Therapy pets spread love through the community
Posted January 17, 2018
Therapy pets are similar to the average pet
because they offer stress relief, comfort, and affection. However,
therapy pets differ because they are specially trained to travel to
and remain calm in various environments, such as nursing homes,
hospitals, and college campuses.
Because therapy pets must be able to tolerate potentially
stressful situations, such as a crowded room of people, only pets
that have been properly trained and temperament tested should be
certified as a therapy pet. Once certified, volunteering with your
therapy pet and helping community members can be a fun and
Kit Darling, an infection control coordinator at the Texas
A&M College of Veterinary Medicine & Biomedical Sciences,
said a lot of evaluation goes into certifying therapy pets.
Potential therapy pets must pass a temperament test, which
evaluates the animal and its owner as a team and consists of the
animal meeting a person it does not know and demonstrating basic
obedience commands. Passing a temperament test is extremely
important for the safety of the animal and those interacting with
the animal during visits.
Other training, such as remaining calm during loud sounds and
while being touched in different areas of the body, comes in handy
while going on visits. Darling, who volunteers with Aggieland Pets
with a Purpose (APWAP), often takes her therapy dogs to provide
emotional relief for those in nursing homes or hospitals. In this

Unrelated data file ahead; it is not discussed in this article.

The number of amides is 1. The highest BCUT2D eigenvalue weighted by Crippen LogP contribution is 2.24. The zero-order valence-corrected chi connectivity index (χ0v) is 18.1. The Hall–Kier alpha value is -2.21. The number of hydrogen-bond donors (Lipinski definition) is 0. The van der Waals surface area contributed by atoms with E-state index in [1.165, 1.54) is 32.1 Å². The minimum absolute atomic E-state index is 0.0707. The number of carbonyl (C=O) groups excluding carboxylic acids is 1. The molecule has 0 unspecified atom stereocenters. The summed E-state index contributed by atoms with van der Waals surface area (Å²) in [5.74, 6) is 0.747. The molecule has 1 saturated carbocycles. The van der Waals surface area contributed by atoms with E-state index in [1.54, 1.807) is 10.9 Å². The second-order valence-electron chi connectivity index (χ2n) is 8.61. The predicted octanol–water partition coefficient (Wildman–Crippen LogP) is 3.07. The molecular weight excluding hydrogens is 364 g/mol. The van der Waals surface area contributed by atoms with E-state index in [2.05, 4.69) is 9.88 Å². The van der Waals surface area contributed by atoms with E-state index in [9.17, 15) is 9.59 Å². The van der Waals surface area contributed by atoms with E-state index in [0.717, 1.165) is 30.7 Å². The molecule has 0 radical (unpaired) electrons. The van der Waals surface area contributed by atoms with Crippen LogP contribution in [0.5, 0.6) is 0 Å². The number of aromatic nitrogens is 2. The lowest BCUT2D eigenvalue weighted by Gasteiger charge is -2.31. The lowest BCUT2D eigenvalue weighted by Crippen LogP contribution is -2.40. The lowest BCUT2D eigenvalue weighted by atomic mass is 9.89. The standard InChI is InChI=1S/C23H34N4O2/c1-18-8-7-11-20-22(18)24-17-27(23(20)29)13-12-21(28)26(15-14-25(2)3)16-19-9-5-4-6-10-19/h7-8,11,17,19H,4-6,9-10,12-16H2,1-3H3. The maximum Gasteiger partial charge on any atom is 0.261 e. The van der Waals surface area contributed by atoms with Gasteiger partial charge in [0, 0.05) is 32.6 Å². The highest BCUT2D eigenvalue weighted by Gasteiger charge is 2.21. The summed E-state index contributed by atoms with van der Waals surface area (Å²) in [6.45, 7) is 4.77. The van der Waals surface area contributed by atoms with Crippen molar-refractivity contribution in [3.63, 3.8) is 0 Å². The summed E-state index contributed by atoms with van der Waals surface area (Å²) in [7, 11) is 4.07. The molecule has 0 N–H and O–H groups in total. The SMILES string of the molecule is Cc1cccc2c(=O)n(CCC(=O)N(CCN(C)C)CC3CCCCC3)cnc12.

case, Darling’s therapy dogs must be comfortable around
wheelchairs, walkers and canes.
With all the places a therapy pet may travel, it’s easy to see
why not all animals are fit to be therapy pets. However, for the
special animals that do have a calm and patient temperament,
Darling said you can start training your pet by introducing it to
different people, including children and older adults. Visiting
diverse settings, such as parks, outdoor venues, or outdoor
restaurants is also a good way to socialize your animal.
“It is also helpful to attend obedience classes,” Darling said.
“Socialize your dog or cat with other animals and work with your
pet so that they tolerate being touched by you and others.”
If you want to take the steps to certify your animal as a
therapy pet, Darling recommended finding a local organization to
volunteer with, such as APWAP. Serving the community and spreading
love through therapy pets is really rewarding, Darling said.
But remember, not all animals are fit to be therapy pets.
Darling reminds pet owners that potential therapy pets must have a
calm and stable temperament. They should enjoy interacting
with people, even in large crowds, and be tolerant of other
“Overall, therapy pets should tolerate stressful situations
without becoming distressed, aggressive, or exhibit any behavior
that could be dangerous,” Darling said.
To learn more about APWAP, visit www.apwap.org.
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Veterinary Medicine & Biomedical Sciences. Stories can be
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